Even on front line Otley's Boxer Brown kept soldiers’ spirits up

Boxer (Albert) Brown

Boxer (Albert) Brown

First published in Local news Ilkley Gazette: Photograph of the Author by , Reporter

Like many relatives of men who fought in the First World War, Dick Brown rarely heard his father talk about the conflict.

Boxer (Albert) Brown, as he was well-known in Otley and the surrounding area due to his pugilistic prowess, served on the Western Front in Flanders, Belgium.

His son Dick, who was born after the war, was a grown man before he heard his father really open up about his time in the Army - with a story of death-defying tomfoolery that sounded just like his dad.

Dick, 83, said: “My father was so well known in Otley, as Boxer Brown. He was a professional boxer long before the war, even getting a shot at the British title at one stage.

“He never talked much about the war, though I think he was in the Duke of Wellington regiment, and he had a box of medals. But he was a comedian and could light up a pub wherever he went.

“About 62 years ago I was filling up my first car at a petrol station and the man there said I reminded him of an old mate of his, Albert Brown.

“When I told him that was my dad we arranged for the three of us to meet at The Peacock pub, in Yeadon, a few Sundays later.”

At the inn, his father’s friend began recalling how he, Albert and a group of soldiers had jumped into a big shellhole during a battle to escape the bullets and bombs “whizzing around”.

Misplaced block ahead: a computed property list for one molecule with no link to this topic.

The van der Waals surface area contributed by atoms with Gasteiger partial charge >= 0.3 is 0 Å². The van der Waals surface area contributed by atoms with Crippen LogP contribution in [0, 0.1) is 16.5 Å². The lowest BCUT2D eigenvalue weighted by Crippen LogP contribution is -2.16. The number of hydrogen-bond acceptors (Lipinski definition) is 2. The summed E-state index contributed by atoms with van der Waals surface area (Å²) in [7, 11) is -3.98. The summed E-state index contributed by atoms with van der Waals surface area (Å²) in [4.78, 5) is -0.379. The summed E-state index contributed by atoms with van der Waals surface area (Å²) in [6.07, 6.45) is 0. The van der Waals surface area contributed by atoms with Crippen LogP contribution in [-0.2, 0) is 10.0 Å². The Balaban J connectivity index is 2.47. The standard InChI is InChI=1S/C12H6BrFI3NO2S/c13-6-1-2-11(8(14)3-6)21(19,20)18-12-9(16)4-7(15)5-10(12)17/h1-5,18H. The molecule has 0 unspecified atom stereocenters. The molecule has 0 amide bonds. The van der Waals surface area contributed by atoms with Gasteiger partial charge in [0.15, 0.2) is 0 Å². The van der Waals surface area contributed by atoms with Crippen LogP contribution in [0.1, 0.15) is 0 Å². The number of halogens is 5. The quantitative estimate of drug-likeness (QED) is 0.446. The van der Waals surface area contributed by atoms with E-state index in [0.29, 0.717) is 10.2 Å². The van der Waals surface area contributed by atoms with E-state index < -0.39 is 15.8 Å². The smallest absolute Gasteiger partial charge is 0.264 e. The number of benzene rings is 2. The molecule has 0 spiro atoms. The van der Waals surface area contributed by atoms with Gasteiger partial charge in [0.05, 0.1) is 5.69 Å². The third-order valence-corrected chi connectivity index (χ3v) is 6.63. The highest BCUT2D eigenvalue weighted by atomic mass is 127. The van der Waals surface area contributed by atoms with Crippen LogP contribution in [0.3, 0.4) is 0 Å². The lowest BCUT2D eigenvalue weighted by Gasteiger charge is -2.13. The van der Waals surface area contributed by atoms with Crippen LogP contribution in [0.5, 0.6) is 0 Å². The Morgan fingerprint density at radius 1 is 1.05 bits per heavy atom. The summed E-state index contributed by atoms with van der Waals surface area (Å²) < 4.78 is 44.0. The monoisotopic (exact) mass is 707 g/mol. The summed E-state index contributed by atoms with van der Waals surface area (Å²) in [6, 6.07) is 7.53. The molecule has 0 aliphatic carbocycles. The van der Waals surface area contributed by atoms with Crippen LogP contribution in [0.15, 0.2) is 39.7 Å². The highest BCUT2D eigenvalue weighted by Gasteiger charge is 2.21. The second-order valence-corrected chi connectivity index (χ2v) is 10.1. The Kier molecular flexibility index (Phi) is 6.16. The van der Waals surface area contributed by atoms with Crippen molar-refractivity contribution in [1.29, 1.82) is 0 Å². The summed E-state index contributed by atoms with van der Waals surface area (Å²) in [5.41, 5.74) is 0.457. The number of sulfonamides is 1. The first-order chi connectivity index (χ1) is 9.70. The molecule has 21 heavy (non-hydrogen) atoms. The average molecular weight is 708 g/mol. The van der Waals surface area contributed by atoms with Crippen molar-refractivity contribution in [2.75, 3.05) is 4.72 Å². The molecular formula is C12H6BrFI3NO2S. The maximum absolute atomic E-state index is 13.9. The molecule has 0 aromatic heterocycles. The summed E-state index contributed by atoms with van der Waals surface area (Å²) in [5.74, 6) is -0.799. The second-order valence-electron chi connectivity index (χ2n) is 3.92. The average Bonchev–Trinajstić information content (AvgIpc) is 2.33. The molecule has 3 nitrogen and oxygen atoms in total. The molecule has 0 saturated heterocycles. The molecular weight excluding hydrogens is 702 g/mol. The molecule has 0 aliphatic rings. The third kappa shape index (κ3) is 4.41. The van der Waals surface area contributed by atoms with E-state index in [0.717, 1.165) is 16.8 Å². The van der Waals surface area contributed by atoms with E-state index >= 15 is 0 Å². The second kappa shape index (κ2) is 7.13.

Dick said: “The 12 of them were stuck waiting there until tea-time when my dad, who took up the tale, decided ‘enough of this, I’m going to find some souvenirs’.

“So he climbed out and found a German helmet, gas mask and longcoat. Then he thought ‘I’ll frighten this lot!’ and he crept back through the bushes and jumped out at the group, shouting a warning in German.

“All of them but one fled, but the one who stayed pointed his gun at my dad, who’d to shout ‘give over, it’s me!’ and lived to tell the tale.”

Albert Brown suffered from a gas attack during the war, which meant he was not the boxer he had been on his return.

But he worked hard to provide for his family, spending many years working at Garnett’s paper mill while also carrying out the physiotherapy duties at Otley Rugby Club.

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